Local young people take over the council

This year’s annual Youth Takeover Day was the largest ever run by Hammersmith & Fulham Council.

See more pictures on our Flickr photo gallery

This year’s annual Youth Takeover Day was the largest ever run by Hammersmith & Fulham Council, with more than 120 teenagers working and sharing their views across a wide range of departments.

Angelei Monterola, Anisa Yusuf, Hani Abtidon, Jenna Marshall, Nadea Musharraf, Tamanna Karim and Wiktoria Dabek worked with the borough’s communications officer to write this report of the day.

A world of work and opportunities greeted young people for the annual youth Takeover Day event.

Friday (20 November) marked the fifth anniversary of the event for Hammersmith & Fulham Council.

The event engaged more than 120 teenagers from 10 different schools and youth services across the borough in around 30 jobs including parks police, social workers, librarians, and communications workers.

Young people aged 13-19 from schools including Phoenix High School, Sacred Heart High School, Burlington Danes Academy, Bridge Academy and Hammersmith Academy took part.

Belen Davila, 13, from Sacred Heart High School in Hammersmith, said: “I enjoyed speed meeting, I learned a lot about employees and they gave me great advice to help me grow up into a great person.”

And India Francis, 14, from Phoenix High School in White City, added: “I think that Takeover Day is important because it teaches young people how the council works and how important every job is.”

Takeover Day was launched by the Children’s Commissioner in 2007 to allow young people to experience work and to voice their opinions.

“The world we are shaping now will be enriched by the views of younger people,” said Cllr Caroline Needham, chair of the Children and Education Policy and Accountability Committee.

While Children’s Commissioner Anne Longfield OBE said: “It’s a great experience for all involved and it gives young people a chance to experience the world of work while also giving the organisations the chance to benefit from the fresh perspective that the children bring.”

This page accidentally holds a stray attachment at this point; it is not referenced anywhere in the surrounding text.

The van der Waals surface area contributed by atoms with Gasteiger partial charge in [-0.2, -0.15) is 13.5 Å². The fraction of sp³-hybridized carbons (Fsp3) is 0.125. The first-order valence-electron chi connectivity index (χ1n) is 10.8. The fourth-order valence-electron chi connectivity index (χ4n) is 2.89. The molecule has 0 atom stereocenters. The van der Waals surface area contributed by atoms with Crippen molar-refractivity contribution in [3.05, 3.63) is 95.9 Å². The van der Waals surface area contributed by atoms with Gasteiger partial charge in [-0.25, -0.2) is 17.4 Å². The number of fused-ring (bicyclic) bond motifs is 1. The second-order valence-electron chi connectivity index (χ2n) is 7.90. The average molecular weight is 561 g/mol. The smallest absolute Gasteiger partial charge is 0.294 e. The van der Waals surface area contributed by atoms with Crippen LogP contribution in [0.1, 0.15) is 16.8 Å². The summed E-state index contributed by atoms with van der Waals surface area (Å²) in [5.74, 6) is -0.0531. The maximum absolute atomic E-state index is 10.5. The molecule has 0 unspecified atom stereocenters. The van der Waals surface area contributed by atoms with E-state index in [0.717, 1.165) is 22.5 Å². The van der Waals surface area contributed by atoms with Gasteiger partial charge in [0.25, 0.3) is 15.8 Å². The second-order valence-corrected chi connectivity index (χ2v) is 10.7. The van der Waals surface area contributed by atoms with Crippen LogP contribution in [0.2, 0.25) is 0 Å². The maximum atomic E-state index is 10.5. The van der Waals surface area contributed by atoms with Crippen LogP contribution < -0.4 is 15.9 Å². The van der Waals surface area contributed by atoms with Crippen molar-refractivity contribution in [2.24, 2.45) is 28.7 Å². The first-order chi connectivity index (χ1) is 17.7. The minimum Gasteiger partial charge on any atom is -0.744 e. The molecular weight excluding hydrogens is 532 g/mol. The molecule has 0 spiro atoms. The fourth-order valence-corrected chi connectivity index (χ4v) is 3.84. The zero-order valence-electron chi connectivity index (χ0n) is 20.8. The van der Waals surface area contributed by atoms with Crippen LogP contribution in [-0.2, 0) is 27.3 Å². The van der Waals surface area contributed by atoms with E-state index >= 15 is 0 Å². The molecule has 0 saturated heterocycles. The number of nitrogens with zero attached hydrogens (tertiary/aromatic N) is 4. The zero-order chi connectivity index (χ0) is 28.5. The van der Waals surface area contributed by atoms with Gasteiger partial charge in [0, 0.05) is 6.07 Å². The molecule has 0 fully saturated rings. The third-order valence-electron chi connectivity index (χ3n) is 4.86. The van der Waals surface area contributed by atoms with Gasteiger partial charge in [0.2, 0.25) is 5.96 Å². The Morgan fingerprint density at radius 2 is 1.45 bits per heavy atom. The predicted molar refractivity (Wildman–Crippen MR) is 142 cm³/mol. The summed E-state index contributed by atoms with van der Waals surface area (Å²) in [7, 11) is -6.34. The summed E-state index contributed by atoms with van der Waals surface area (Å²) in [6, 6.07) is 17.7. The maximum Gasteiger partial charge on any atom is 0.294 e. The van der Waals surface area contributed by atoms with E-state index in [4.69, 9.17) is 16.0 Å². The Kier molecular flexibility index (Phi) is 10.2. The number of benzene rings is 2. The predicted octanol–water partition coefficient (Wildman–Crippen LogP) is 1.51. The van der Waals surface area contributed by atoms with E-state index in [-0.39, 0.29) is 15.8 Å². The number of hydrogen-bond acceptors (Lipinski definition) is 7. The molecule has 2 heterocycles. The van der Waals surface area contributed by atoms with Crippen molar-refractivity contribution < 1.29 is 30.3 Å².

This year is the biggest ever for H&F and has grown from 30 young people to its current size.

Maria Rozycka, 14, also from Sacred Heart, pointed out it was ‘nice learning about other jobs in the council’.

And Zak Chaudhry, 14, from Hammersmith Academy in Shepherds Bush, said: “The views from the roof were amazing and I’m glad I got to experience it. It’s something we don’t normally do.”

The day concluded with a celebration event for all the young workers, during which they received a certificate from the Mayor of H&F, Cllr Mercy Umeh.

Brenda Whinnett, H&F Council’s youth voice co-ordinator and Takeover Day organiser said: “Young people consistently tell us they don't get enough opportunities for work experience. Takeover Day gives young people a taster of different carers and the chance to experience the diversity of services the council delivers as well as influence them.

“They get a unique opportunity to add to their CV and we get the insight, perspective and ideas of the young people,” she added.

This year coincided with International Children’s Day and the event was attended by charity Children England’s strategic manager, Ade Sofola.

“Take over day is important because of the United Nations Children’s Rights Convention and International Children’s Day which is about having children’s voices heard,” she said.

Translate this website